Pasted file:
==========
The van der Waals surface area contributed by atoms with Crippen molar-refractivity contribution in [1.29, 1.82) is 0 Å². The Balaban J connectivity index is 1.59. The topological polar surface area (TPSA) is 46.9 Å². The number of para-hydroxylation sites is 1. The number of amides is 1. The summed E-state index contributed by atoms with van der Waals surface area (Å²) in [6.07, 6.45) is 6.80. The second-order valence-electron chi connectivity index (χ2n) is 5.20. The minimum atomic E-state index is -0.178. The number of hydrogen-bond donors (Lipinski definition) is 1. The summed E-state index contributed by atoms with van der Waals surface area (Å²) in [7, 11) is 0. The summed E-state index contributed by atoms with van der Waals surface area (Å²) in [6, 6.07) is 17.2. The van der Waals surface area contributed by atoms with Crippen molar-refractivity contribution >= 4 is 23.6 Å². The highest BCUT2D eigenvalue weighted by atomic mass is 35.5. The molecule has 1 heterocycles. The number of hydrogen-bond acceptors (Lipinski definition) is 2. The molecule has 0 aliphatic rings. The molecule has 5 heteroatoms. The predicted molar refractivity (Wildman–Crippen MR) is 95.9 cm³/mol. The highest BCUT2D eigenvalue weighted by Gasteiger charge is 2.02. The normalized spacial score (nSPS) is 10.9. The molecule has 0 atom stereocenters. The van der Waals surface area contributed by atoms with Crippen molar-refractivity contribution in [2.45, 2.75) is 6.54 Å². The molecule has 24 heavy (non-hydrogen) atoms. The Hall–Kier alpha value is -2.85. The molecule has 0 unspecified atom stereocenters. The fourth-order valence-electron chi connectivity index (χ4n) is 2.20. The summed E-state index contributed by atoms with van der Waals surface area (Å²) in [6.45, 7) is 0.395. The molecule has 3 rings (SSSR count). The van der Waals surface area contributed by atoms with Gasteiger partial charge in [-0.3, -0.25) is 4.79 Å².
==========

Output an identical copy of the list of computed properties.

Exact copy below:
The van der Waals surface area contributed by atoms with Crippen molar-refractivity contribution in [1.29, 1.82) is 0 Å². The Balaban J connectivity index is 1.59. The topological polar surface area (TPSA) is 46.9 Å². The number of para-hydroxylation sites is 1. The number of amides is 1. The summed E-state index contributed by atoms with van der Waals surface area (Å²) in [6.07, 6.45) is 6.80. The second-order valence-electron chi connectivity index (χ2n) is 5.20. The minimum atomic E-state index is -0.178. The number of hydrogen-bond donors (Lipinski definition) is 1. The summed E-state index contributed by atoms with van der Waals surface area (Å²) in [7, 11) is 0. The summed E-state index contributed by atoms with van der Waals surface area (Å²) in [6, 6.07) is 17.2. The van der Waals surface area contributed by atoms with Crippen molar-refractivity contribution >= 4 is 23.6 Å². The highest BCUT2D eigenvalue weighted by atomic mass is 35.5. The molecule has 1 heterocycles. The number of hydrogen-bond acceptors (Lipinski definition) is 2. The molecule has 0 aliphatic rings. The molecule has 5 heteroatoms. The predicted molar refractivity (Wildman–Crippen MR) is 95.9 cm³/mol. The highest BCUT2D eigenvalue weighted by Gasteiger charge is 2.02. The normalized spacial score (nSPS) is 10.9. The molecule has 0 atom stereocenters. The van der Waals surface area contributed by atoms with Crippen molar-refractivity contribution in [2.45, 2.75) is 6.54 Å². The molecule has 24 heavy (non-hydrogen) atoms. The Hall–Kier alpha value is -2.85. The molecule has 0 unspecified atom stereocenters. The fourth-order valence-electron chi connectivity index (χ4n) is 2.20. The summed E-state index contributed by atoms with van der Waals surface area (Å²) in [6.45, 7) is 0.395. The molecule has 3 rings (SSSR count). The van der Waals surface area contributed by atoms with Gasteiger partial charge in [-0.3, -0.25) is 4.79 Å².